Professor Tom Joyce, Professor of Orthapaedic Engineering
School of Engineering
Science, Agriculture and Engineering
What did you do?
A mixed-method research design was used to establish whether the experience of international students working in teams differs in any way from that of their UK and non-UK EU team mates.
Who is involved?
Thomas Joyce and Clare Hopkins were the academics involved, and the students were studying first year Mechanical Engineering.
How do you do it?
A mixture of quantitative approaches (surveys) and qualitative approaches (focus groups) were used, with an emphasis on the discursive and generative which were analysed contemporaneously. All 22 international students in Stage 1 were invited to complete 10 additional questions related to their team experience as part of an online survey used annually with all first year students since Engineering Teams were introduced in 2009/2010.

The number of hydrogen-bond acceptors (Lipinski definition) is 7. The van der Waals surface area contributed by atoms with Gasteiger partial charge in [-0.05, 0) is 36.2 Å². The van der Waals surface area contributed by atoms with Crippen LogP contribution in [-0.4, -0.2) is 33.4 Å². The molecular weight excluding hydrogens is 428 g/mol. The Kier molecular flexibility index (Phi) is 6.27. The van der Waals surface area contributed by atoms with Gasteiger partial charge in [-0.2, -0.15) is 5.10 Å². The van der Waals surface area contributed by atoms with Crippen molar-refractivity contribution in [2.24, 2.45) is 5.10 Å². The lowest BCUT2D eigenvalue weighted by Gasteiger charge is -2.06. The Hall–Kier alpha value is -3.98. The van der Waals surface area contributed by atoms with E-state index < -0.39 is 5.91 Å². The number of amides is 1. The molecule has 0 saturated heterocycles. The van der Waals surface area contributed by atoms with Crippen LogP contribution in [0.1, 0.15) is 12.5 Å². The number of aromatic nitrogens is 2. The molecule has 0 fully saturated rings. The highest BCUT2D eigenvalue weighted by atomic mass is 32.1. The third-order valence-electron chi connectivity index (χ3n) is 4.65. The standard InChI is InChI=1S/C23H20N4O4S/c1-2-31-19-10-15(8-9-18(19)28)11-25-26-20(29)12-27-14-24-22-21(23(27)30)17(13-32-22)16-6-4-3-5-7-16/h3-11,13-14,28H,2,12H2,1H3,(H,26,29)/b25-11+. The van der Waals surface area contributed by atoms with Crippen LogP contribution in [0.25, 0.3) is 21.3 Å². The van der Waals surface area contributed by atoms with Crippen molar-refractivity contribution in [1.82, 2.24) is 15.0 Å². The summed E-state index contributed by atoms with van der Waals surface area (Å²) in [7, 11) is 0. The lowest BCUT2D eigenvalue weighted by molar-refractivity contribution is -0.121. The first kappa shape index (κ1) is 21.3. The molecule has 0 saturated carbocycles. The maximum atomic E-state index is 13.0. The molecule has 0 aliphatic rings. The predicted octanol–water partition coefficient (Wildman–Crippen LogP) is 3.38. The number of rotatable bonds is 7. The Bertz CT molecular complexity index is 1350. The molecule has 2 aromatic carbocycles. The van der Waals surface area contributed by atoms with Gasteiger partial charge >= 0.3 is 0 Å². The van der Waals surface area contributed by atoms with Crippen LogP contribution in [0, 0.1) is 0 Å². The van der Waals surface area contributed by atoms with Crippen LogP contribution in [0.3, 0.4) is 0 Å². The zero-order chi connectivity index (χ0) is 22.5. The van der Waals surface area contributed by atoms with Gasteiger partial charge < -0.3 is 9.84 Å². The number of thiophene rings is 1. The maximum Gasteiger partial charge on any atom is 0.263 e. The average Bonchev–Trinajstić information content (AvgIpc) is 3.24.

This additional section asked for details of their home country and their previous educational experience including whether they had worked in teams. It also questioned them about their attitudes to group working and, more generally, their hopes for their studies in the School. Although the survey was completed anonymously, as it asked for information on gender, age and whether the student was a home, EU or international student, it was also possible to make comparisons between the responses of international and non-international (UK/other EU) students.
Why do you do it?
In the School of Mechanical and Systems Engineering at Newcastle University the number of non-EU new entrants has risen from 11.8% in 2008/2009 to 23.7% in 2012/2013.
Does it work?
For many of the international participants in this research, being part of an Engineering Team represented a positive and productive experience. For others team working signified a series of challenges to be overcome and for a very few students, the difficulties persisted until the end of the year.